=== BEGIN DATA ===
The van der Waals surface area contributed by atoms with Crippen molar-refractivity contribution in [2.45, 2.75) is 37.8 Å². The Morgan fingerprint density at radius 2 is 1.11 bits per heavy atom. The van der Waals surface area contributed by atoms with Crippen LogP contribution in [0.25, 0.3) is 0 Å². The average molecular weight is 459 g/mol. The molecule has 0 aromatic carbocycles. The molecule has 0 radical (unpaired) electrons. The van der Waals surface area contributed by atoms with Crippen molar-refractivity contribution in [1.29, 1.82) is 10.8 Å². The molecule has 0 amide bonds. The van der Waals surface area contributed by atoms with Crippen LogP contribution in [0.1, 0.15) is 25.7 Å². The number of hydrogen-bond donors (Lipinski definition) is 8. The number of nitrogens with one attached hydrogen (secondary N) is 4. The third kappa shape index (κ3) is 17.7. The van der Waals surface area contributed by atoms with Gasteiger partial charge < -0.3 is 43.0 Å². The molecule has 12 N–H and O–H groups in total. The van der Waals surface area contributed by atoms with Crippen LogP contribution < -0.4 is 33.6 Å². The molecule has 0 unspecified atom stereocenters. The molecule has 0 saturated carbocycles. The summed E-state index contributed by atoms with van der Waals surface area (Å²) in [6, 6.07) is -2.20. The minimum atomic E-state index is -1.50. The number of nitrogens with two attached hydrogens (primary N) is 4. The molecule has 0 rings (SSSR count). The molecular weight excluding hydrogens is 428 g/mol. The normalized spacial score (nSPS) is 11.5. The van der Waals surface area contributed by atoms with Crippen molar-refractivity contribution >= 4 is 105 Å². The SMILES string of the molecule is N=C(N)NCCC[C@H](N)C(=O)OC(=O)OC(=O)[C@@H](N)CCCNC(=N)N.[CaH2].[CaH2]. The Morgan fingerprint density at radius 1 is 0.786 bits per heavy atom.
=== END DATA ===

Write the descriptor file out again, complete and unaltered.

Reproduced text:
The van der Waals surface area contributed by atoms with Crippen molar-refractivity contribution in [2.45, 2.75) is 37.8 Å². The Morgan fingerprint density at radius 2 is 1.11 bits per heavy atom. The van der Waals surface area contributed by atoms with Crippen LogP contribution in [0.25, 0.3) is 0 Å². The average molecular weight is 459 g/mol. The molecule has 0 aromatic carbocycles. The molecule has 0 radical (unpaired) electrons. The van der Waals surface area contributed by atoms with Crippen molar-refractivity contribution in [1.29, 1.82) is 10.8 Å². The molecule has 0 amide bonds. The van der Waals surface area contributed by atoms with Crippen LogP contribution in [0.1, 0.15) is 25.7 Å². The number of hydrogen-bond donors (Lipinski definition) is 8. The number of nitrogens with one attached hydrogen (secondary N) is 4. The third kappa shape index (κ3) is 17.7. The van der Waals surface area contributed by atoms with Gasteiger partial charge < -0.3 is 43.0 Å². The molecule has 12 N–H and O–H groups in total. The van der Waals surface area contributed by atoms with Crippen LogP contribution < -0.4 is 33.6 Å². The molecule has 0 unspecified atom stereocenters. The molecule has 0 saturated carbocycles. The summed E-state index contributed by atoms with van der Waals surface area (Å²) in [6, 6.07) is -2.20. The minimum atomic E-state index is -1.50. The number of nitrogens with two attached hydrogens (primary N) is 4. The molecule has 0 rings (SSSR count). The molecular weight excluding hydrogens is 428 g/mol. The normalized spacial score (nSPS) is 11.5. The van der Waals surface area contributed by atoms with Crippen molar-refractivity contribution >= 4 is 105 Å². The SMILES string of the molecule is N=C(N)NCCC[C@H](N)C(=O)OC(=O)OC(=O)[C@@H](N)CCCNC(=N)N.[CaH2].[CaH2]. The Morgan fingerprint density at radius 1 is 0.786 bits per heavy atom.